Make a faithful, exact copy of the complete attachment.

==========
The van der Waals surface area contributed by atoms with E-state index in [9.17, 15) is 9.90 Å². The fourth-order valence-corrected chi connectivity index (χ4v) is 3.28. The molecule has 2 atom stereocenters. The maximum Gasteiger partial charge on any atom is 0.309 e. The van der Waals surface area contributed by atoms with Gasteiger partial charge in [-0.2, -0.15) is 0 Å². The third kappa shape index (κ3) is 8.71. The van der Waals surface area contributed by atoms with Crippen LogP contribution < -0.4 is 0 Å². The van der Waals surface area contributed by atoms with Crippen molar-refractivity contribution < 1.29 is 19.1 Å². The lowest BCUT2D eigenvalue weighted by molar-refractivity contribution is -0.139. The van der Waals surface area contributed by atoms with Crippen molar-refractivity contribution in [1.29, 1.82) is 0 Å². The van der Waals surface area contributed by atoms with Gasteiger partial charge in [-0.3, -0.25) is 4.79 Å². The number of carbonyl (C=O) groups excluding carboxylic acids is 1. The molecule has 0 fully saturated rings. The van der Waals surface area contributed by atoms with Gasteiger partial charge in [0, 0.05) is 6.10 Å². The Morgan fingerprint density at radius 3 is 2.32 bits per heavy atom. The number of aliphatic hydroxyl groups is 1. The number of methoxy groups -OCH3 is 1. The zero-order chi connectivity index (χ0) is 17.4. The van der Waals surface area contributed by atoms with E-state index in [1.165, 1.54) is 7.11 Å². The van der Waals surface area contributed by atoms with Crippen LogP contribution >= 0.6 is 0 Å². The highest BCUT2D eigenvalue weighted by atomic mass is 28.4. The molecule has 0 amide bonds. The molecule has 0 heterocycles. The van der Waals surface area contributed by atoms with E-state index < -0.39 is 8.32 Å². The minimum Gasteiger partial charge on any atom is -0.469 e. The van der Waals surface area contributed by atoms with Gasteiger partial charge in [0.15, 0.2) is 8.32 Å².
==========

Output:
The van der Waals surface area contributed by atoms with E-state index in [9.17, 15) is 9.90 Å². The fourth-order valence-corrected chi connectivity index (χ4v) is 3.28. The molecule has 2 atom stereocenters. The maximum Gasteiger partial charge on any atom is 0.309 e. The van der Waals surface area contributed by atoms with Gasteiger partial charge in [-0.2, -0.15) is 0 Å². The third kappa shape index (κ3) is 8.71. The van der Waals surface area contributed by atoms with Crippen LogP contribution < -0.4 is 0 Å². The van der Waals surface area contributed by atoms with Crippen molar-refractivity contribution < 1.29 is 19.1 Å². The lowest BCUT2D eigenvalue weighted by molar-refractivity contribution is -0.139. The van der Waals surface area contributed by atoms with Crippen molar-refractivity contribution in [1.29, 1.82) is 0 Å². The van der Waals surface area contributed by atoms with Gasteiger partial charge in [-0.3, -0.25) is 4.79 Å². The number of carbonyl (C=O) groups excluding carboxylic acids is 1. The molecule has 0 fully saturated rings. The van der Waals surface area contributed by atoms with Gasteiger partial charge in [0, 0.05) is 6.10 Å². The Morgan fingerprint density at radius 3 is 2.32 bits per heavy atom. The number of aliphatic hydroxyl groups is 1. The number of methoxy groups -OCH3 is 1. The zero-order chi connectivity index (χ0) is 17.4. The van der Waals surface area contributed by atoms with E-state index in [1.165, 1.54) is 7.11 Å². The van der Waals surface area contributed by atoms with Crippen LogP contribution >= 0.6 is 0 Å². The highest BCUT2D eigenvalue weighted by atomic mass is 28.4. The molecule has 0 amide bonds. The molecule has 0 heterocycles. The van der Waals surface area contributed by atoms with E-state index < -0.39 is 8.32 Å². The minimum Gasteiger partial charge on any atom is -0.469 e. The van der Waals surface area contributed by atoms with Gasteiger partial charge in [0.15, 0.2) is 8.32 Å².